Probably the best-known film of all Bergman’s work as a result of its vivid medieval canvas, The Seventh Seal had such a shattering effect when it first appeared that even now it is hard to disentangle the film from all the recollections and associations of the time. Considering the film afresh, as must be one of the annual pleasures of this life, one can admit without much of a struggle that Bergman has transcended it with almost everything he has made since. Flaws and all, however, The Seventh Seal matters too much to be thrown aside. Why? Perhaps the answer lies in its very roughness, the fact that, like a medieval passion play, it externalises simple faiths and simple doubts and the need to settle for basic truths. Home from the ludicrous chaos of the Crusades, a man of honour must discover something of value in the plague-ridden country he is about to leave. And peace, he realises a little obviously, is to be found with the family of a mere clown. Thanks to his delaying tactics (playing a game of chess with Death), they escape the Black Death to continue enjoying their immunity from the other plague, that of faithlessness. Gentler in those days, Bergman could allow some fragile happiness as he pressed on into the darkness. 1957.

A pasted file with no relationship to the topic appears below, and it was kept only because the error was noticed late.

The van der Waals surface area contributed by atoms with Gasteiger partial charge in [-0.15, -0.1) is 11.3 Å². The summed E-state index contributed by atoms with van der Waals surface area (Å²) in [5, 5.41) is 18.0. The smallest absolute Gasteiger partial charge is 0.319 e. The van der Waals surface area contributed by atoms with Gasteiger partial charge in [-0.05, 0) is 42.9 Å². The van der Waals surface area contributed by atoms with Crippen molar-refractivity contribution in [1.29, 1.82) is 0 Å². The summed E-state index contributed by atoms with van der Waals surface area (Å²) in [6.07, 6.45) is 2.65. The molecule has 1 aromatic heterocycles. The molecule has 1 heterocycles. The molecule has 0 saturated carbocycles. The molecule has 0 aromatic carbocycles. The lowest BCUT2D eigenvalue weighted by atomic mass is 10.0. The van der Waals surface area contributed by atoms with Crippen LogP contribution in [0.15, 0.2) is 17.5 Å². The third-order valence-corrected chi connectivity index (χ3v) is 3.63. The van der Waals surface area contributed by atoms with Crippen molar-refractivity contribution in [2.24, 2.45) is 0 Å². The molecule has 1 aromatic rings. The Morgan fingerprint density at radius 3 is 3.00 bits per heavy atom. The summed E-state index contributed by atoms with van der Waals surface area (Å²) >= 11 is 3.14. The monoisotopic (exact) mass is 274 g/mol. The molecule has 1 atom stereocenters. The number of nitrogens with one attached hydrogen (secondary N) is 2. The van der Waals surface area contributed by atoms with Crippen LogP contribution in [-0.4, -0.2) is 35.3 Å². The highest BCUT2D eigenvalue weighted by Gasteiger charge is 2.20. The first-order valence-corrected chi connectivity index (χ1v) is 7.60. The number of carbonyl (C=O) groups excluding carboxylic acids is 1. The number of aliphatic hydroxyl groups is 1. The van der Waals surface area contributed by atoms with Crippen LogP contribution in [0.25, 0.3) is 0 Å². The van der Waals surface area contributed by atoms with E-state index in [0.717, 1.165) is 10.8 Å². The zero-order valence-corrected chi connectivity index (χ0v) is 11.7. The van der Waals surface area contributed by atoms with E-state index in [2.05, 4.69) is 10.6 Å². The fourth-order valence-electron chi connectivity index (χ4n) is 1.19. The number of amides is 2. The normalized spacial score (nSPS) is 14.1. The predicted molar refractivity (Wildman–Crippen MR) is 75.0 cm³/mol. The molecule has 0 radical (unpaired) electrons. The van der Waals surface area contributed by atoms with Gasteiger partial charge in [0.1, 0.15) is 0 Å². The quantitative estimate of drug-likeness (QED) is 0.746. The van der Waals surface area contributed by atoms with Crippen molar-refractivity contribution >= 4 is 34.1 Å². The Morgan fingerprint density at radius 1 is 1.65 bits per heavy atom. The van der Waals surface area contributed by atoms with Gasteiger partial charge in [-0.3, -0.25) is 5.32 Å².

Black and white.